the new irrationalism
The recent release of Woody Allen’s new film, An Irrational Man, along with the statements of numerous figures running for the President of the United States in 2016, particularly the almost completely irrational rants of Donald Trump, along with frighteningly absurd and, as President Obama himself commented, “sad” statements, such as Mike Huckabee’s latest rhetorical distortion (he described the President’s and other world leader’s proposed treaty with Iran as “marching Israel to the door of the ovens.”) and Ted Cruz’ outburst, who for days after refusing to say anything about Donald Trump’s outrageous commentaries, suddenly called House Leader Mitch McConnell a “liar.” Jeb Bush soon after spoke out for ending “Medicare.”
As it became increasingly apparent that Trump actually had the possibility to win the Republican election, his behavior became increasingly outrageous, badmouthing the other candidates (who had, in fact, descended into his own juvenile tactics of name-calling), and even refusing to thoroughly disavow his own campaign with the support of KKK-supporter David Duke and the Ku Klux Khan in general. Even the most conservative of the Republican supporters clearly had begun to question what their politics had begat. As many pundits noted, we were witnessing, perhaps, the complete collapse of the Republican Party.
With the death of Antonin Scalia, major Republicans, both those running for the presidency and those in the Senate were ready to even deny any confirmation of a new justice which President Obama might nominate. This further attempt to end any normal governmental action clearly represented why so many voters had become angry—even if they often worked against their own best interests by pushing for people with little or no experience. Government, it appears, had become permanently disrupted by our deep partisan divides.
The Republican “collapse” seemed to continue when a pact of major Republican donors and former Republican presidential candidate, Mitt Romney spoke out against Trump and threatened to support either Cruz or Rubio. Yet even these endeavors seemed to have little impact on Trump’s growing populist support, whose followers swore oaths to vote to him that reminded many of the Nazi salute to authoritarian control. It became increasingly clear that Trump was not as much interested in a presidential image as he was in presenting himself in the role as a smart ruler, ordering people to be removed from his gatherings not only for protests and interruptions but, apparently, even if the color of the attendees’ skin suggested that they “might” protest. Many of his supporters joined in denigrating these protesters, arguing that he (Trump), as their leader, had the right to do this, presumably supporting their “right” to further humiliate them.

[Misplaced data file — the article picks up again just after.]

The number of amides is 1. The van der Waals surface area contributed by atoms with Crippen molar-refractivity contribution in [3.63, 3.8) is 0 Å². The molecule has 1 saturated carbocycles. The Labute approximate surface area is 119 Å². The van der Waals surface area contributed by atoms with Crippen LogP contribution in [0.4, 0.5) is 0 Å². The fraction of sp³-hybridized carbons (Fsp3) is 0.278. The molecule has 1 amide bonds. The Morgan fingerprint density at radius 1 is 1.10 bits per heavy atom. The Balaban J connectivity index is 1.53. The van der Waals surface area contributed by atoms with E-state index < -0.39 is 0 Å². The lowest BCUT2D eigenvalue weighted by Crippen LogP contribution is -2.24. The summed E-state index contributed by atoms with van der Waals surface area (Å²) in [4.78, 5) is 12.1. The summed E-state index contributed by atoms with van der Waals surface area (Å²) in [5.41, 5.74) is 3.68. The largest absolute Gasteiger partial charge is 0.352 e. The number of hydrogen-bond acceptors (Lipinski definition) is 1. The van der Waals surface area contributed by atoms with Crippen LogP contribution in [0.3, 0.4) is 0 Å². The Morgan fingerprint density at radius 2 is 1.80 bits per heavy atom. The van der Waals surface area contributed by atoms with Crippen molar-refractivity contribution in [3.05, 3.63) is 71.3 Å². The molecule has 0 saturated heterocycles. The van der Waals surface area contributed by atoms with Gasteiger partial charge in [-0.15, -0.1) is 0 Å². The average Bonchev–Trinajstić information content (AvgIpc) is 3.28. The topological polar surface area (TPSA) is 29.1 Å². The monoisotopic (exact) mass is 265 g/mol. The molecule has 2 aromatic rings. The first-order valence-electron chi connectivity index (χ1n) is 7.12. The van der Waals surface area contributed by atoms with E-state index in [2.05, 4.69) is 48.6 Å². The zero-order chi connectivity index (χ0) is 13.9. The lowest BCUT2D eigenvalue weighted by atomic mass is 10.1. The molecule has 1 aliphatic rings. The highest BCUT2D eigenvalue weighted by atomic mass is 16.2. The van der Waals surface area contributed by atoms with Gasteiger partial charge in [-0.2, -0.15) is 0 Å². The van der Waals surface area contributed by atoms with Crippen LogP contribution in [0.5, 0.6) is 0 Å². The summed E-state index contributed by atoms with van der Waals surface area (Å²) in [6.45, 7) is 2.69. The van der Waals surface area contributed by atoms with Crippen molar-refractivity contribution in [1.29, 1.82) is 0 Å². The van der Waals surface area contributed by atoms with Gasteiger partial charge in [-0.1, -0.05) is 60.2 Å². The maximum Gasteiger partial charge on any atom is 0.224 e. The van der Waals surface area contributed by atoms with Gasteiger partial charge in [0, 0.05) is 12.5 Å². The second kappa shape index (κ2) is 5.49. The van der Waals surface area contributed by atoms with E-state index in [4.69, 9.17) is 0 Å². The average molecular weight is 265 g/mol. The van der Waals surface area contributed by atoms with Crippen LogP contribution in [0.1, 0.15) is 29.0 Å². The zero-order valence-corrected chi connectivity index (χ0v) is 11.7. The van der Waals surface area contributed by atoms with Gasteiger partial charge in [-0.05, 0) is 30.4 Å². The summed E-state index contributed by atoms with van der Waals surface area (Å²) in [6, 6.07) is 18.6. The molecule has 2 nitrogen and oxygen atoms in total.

Despite denials by some of his supporters, it became clearer every day that Trump was using racism to gain the vote of his primarily working-class, white supporters. In early March Trump again spoke out against Islam values, later restating it as a position against “radical” Islam cultural perspectives. His constant restatement that “we need to look into this” suggested that he had had not, himself, deeply investigated the values he was expressing. His, we must remember, is position similar to the satirical idiot of Jerzy Kosinski’s and Hal Ashby’s Being There, who gets all of his information from TV.